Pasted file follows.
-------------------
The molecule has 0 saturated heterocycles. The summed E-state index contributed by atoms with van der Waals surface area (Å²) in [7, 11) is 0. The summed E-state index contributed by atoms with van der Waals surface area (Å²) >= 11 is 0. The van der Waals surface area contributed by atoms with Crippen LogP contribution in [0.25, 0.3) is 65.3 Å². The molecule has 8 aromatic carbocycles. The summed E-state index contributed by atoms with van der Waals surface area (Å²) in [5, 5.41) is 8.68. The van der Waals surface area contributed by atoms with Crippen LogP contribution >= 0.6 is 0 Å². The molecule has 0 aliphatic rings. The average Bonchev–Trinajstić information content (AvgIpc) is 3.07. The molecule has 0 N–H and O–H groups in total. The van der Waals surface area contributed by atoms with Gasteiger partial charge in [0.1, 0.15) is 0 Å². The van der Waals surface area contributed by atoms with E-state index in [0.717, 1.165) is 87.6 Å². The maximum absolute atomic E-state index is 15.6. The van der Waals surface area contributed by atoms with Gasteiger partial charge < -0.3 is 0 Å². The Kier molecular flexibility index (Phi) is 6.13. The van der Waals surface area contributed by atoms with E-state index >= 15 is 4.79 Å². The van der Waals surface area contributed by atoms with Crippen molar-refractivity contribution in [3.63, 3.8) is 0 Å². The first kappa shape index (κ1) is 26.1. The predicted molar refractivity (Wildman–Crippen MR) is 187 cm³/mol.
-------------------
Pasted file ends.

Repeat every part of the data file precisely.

The molecule has 0 saturated heterocycles. The summed E-state index contributed by atoms with van der Waals surface area (Å²) in [7, 11) is 0. The summed E-state index contributed by atoms with van der Waals surface area (Å²) >= 11 is 0. The van der Waals surface area contributed by atoms with Crippen LogP contribution in [0.25, 0.3) is 65.3 Å². The molecule has 8 aromatic carbocycles. The summed E-state index contributed by atoms with van der Waals surface area (Å²) in [5, 5.41) is 8.68. The van der Waals surface area contributed by atoms with Crippen LogP contribution >= 0.6 is 0 Å². The molecule has 0 aliphatic rings. The average Bonchev–Trinajstić information content (AvgIpc) is 3.07. The molecule has 0 N–H and O–H groups in total. The van der Waals surface area contributed by atoms with Gasteiger partial charge in [0.1, 0.15) is 0 Å². The van der Waals surface area contributed by atoms with E-state index in [0.717, 1.165) is 87.6 Å². The maximum absolute atomic E-state index is 15.6. The van der Waals surface area contributed by atoms with Gasteiger partial charge < -0.3 is 0 Å². The Kier molecular flexibility index (Phi) is 6.13. The van der Waals surface area contributed by atoms with E-state index >= 15 is 4.79 Å². The van der Waals surface area contributed by atoms with Crippen molar-refractivity contribution in [3.63, 3.8) is 0 Å². The first kappa shape index (κ1) is 26.1. The predicted molar refractivity (Wildman–Crippen MR) is 187 cm³/mol.